Rapper Meek Mill will be released from prison on Tuesday, according to his attorney Brian McMonagle who spoke to CBS News.
His sentencing for a probation violation sparked widespread outrage. According to the Pennsylvania Supreme Court’s official order (via TMZ), the justices cited the alleged corrupt police officer who testified in Meek’s case as a crucial point in their decision to order his bail. It also said prosecutors were not opposed to him being released, and sided with them.
In a statement, Meek said:
“I’d like to thank God, my family, my friends, my attorneys, my team at Roc Nation including Jay Z, Desiree Perez, my good friend Michael Rubin, my fans, The Pennsylvania Supreme Court and all my public advocates for their love, support and encouragement during this difficult time. While the past five months have been a nightmare, the prayers, visits, calls, letters and rallies have helped me stay positive. To the Philadelphia District Attorney’s office, I’m grateful for your commitment to justice – not only for my case, but for others that have been wrongfully jailed due to police misconduct. Although I’m blessed to have the resources to fight this unjust situation, I understand that many people of color across the country don’t have that luxury and I plan to use my platform to shine a light on those issues. In the meantime, I plan to work closely with my legal team to overturn this unwarranted conviction and look forward to reuniting with my family and resuming my music career.”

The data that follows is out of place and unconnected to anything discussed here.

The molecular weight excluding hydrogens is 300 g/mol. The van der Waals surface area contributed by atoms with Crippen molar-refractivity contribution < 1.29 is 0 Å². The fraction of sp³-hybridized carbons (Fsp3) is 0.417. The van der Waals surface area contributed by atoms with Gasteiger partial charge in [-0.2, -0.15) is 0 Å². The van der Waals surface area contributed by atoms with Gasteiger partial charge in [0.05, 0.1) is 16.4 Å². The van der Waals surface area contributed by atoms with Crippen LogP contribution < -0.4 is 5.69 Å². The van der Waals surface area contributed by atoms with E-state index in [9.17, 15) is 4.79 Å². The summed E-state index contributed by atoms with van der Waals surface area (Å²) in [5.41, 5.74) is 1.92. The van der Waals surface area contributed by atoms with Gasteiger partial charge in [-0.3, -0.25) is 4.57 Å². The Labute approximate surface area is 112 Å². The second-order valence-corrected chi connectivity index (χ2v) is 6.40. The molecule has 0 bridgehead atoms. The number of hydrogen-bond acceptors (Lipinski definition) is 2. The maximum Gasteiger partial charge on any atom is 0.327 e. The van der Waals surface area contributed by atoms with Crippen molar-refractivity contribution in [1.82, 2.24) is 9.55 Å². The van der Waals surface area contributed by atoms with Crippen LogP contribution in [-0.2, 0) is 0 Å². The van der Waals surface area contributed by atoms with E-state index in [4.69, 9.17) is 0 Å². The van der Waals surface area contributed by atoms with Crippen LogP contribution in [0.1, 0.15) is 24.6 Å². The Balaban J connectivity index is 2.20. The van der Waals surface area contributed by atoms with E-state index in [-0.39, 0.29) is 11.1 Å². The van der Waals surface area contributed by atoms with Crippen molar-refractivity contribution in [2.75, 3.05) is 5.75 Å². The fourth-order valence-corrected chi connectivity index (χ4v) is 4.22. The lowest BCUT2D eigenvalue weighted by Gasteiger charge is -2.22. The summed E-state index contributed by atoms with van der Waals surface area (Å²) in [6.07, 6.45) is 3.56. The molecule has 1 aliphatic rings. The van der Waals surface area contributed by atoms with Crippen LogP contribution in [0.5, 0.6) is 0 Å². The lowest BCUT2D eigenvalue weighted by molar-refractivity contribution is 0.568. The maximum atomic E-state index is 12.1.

Mill received two to four years in state prison for probation violation on from Judge Genece E. Brinkley, telling the rapper that he’s been “just thumbing your nose at me” after she’d given him multiple chances to straighten up.
Mill pleaded guilty in October to reckless driving after doing wheelies on a dirt bike in New York, a plea that was followed by a March arrest stemming from a fight at a St. Louis airport. The charges from the arrest were dropped when the rapper agreed to community service.
Mill’s Pennsylvania case originated in 2008, when he was convicted on a drug and gun matter, earning him eight months in prison followed by five years’ probation.